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Improve Your Flat Water Loop: Five Tips and Tricks

The flat water loop is one of my favorite freestyle kayak tricks. You can do it anywhere, it is a sick trick to impress your friends, and it is also super fun! Even better, it’s good for you: working on your tricks in flat water is a great way to dial them in and practice areas that need improvement so you are ready to go when you can get on whitewater features.

The flat water loop took me some time to learn, especially how to stick the trick. Here are five key tips for styling your flat water loop. This isn’t a step-by-step guide to getting your first flat water loop, but assuming you have the basics down and would like to improve—maybe you only stick three out of ten attempts, keep face planting, or can’t consistently get your stern to catch and bring your boat around—these tips are for you!

Tip 1. Timing

The flat water loop is a lot like life: timing is everything. When I was learning this trick, I found I was often bouncing too much or not enough and jumping too early or too late. Don’t overdo the bounce. I like two bounces, then go…every time I do this trick. Figure out how many bounces is your sweet spot and keep it consistent.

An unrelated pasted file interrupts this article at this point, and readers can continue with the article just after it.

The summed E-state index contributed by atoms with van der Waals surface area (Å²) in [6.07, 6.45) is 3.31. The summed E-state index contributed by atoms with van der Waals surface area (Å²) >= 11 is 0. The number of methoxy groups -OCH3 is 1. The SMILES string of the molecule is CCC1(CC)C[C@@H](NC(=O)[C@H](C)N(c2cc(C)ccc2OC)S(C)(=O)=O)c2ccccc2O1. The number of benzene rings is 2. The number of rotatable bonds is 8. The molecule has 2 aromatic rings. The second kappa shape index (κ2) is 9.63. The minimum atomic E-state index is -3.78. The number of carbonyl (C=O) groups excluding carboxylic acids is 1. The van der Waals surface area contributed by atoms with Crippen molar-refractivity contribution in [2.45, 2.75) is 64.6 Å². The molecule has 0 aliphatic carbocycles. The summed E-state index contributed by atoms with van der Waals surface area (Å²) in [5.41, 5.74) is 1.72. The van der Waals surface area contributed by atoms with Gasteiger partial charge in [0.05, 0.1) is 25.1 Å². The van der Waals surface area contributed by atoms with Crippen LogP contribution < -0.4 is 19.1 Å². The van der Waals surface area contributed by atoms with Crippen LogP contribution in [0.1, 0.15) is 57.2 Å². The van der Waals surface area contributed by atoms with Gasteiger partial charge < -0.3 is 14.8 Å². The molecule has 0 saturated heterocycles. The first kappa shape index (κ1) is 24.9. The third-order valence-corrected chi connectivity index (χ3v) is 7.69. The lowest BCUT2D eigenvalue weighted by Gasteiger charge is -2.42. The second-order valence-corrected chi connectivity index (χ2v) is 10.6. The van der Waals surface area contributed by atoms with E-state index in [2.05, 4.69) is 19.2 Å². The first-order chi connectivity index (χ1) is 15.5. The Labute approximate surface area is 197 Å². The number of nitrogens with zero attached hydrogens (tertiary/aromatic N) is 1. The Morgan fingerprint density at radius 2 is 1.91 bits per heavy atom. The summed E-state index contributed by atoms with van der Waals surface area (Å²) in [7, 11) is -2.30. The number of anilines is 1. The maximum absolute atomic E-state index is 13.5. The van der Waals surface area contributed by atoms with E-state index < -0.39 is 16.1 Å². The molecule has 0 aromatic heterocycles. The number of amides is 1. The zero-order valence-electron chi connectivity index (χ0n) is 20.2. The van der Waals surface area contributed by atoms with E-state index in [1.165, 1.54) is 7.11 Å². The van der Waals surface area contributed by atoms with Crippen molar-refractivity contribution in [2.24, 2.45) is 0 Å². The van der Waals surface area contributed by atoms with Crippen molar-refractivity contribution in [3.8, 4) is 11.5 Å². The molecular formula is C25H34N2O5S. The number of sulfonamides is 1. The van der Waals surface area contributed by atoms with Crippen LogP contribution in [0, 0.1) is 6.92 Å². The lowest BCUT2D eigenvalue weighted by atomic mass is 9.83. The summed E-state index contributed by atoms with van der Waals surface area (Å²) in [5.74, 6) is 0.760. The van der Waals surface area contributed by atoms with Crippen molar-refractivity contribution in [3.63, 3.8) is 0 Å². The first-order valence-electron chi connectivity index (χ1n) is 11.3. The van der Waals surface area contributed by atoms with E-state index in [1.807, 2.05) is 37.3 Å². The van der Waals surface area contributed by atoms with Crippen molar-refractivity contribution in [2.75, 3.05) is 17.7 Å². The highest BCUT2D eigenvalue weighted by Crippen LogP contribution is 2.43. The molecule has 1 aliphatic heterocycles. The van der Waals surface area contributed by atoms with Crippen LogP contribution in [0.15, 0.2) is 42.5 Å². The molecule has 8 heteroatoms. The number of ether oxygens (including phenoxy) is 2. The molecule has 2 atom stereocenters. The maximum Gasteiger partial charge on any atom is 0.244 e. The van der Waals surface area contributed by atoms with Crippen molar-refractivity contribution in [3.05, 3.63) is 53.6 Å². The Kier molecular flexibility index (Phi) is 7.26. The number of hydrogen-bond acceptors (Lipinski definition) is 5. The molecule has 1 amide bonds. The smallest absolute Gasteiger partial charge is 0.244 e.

Tip 2. Head Position and Hands

You don’t need to overdo the bouncing to get the “pop” you need. When you throw your loop, look up to the sky and get your hands out of the water and above your head. This will really help drive your boat up out of the water, helping it get more aerial.

Tip 3. Tuck-to-Unwind Transition

When you transition from the tuck to unwind, lean back to open your body up but also push your feet away from you to land the stern.

Tip 4. Foot Drive

Don’t stop too early. When you’re mid-loop, it’s important to keep pushing through your feet and driving them away from you for longer than you think. I like to square up to shore or a landmark and visualize throwing my feet directly at that spot. This cue really helps getting your stern to catch so you can land your loops.

Tip 5. Loop Stroke

As you are unwinding and pushing your feet away from you, use your loop stroke to help force your boat around to land the trick. The loop stroke will also help keep your landing straight.

Each of these tips really helped me break down the trick and figure out my flat water loop. With a little bit of practice you should be getting consistent flat water loops in no time!

Check out the example footage below:

Catch you on the river!